In the novel, it's a tension-filled encounter, fueled by Franklin's mother, a bully who grows so angry at Zora's tipsy, educated conversation that she heaves a fistful of mashed potatoes into her face.
HBO's version cuts the dinner scene so short that you wonder why producers bothered hiring heavyweights John Amos (Good Times, The West Wing) and CCH Pounder (ER, Cora Unashamed) as Franklin's parents.
Also missing: the rich internal dialogues that make Disappearing Acts such an evenhanded effort. Too often in the movie, we see Zora struggling to trust a man who is overcommitted, unemployed and undereducated.
It's a credit to Snipes' performance that viewers still wind up liking Franklin, a good man who redeems himself by the movie's end.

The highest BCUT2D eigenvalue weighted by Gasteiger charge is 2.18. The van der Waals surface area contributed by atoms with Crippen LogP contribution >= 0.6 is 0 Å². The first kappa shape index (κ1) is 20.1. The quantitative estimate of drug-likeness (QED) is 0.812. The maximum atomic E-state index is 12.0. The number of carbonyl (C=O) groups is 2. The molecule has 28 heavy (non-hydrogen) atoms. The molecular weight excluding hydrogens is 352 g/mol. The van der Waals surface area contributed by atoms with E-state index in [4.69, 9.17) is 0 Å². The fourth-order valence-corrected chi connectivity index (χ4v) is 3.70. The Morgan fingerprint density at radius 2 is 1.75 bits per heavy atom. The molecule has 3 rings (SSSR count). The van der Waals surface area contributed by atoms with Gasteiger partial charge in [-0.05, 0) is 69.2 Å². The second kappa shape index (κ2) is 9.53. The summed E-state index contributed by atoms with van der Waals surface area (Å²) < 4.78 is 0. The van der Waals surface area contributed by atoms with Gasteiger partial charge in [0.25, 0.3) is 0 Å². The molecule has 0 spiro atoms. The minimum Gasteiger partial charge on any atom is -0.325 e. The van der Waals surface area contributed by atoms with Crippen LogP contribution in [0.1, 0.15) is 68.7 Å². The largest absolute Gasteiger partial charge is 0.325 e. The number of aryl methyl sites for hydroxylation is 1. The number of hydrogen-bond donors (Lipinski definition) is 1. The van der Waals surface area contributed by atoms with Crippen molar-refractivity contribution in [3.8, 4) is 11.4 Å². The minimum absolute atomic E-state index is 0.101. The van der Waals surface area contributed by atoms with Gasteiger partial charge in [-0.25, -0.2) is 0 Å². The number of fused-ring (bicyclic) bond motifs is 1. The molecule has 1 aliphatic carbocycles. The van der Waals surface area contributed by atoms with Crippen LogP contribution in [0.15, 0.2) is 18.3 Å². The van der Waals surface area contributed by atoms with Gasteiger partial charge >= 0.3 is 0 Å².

"A lot of things that Franklin goes through, I've been through," he says. "I married young, I had a son young, I was broke, I had dreams of being successful and starting my own businesses . . . (facing) having those dreams derailed or interrupted.
"Life is probably the greatest classroom we'll ever have. But few of us have the right teachers."
Ask Snipes about his own life teachers, and he mentions stars he has worked with, including Sylvester Stallone, Sidney Poitier and Sean Connery.
"The coolest things Sean told me: Always keep $1,000 in your pocket . . . I dug that. . . . and when you're doing scenes in a car, you can take your pants off," Snipes says, laughing loud. "The camera never sees below the steering wheel anyway . . . so you can be cool in your slippers and have a tux on top."
He chuckles some more, considering the sight of James Bond negotiating hairpin turns from the waist up while chilling out in less, um, restrictive wear from the hips down.
"If you ever see him sitting in a car for a long time, he's probably in his shorts or his underwear," Snipes says. "Kind of adds a whole new meaning."
AT A GLANCE: Disappearing Acts airs at 9 p.m. Saturday on HBO. Grade: A-. Rating: TV-MA (mature audiences).
© St. Petersburg Times. All rights reserved.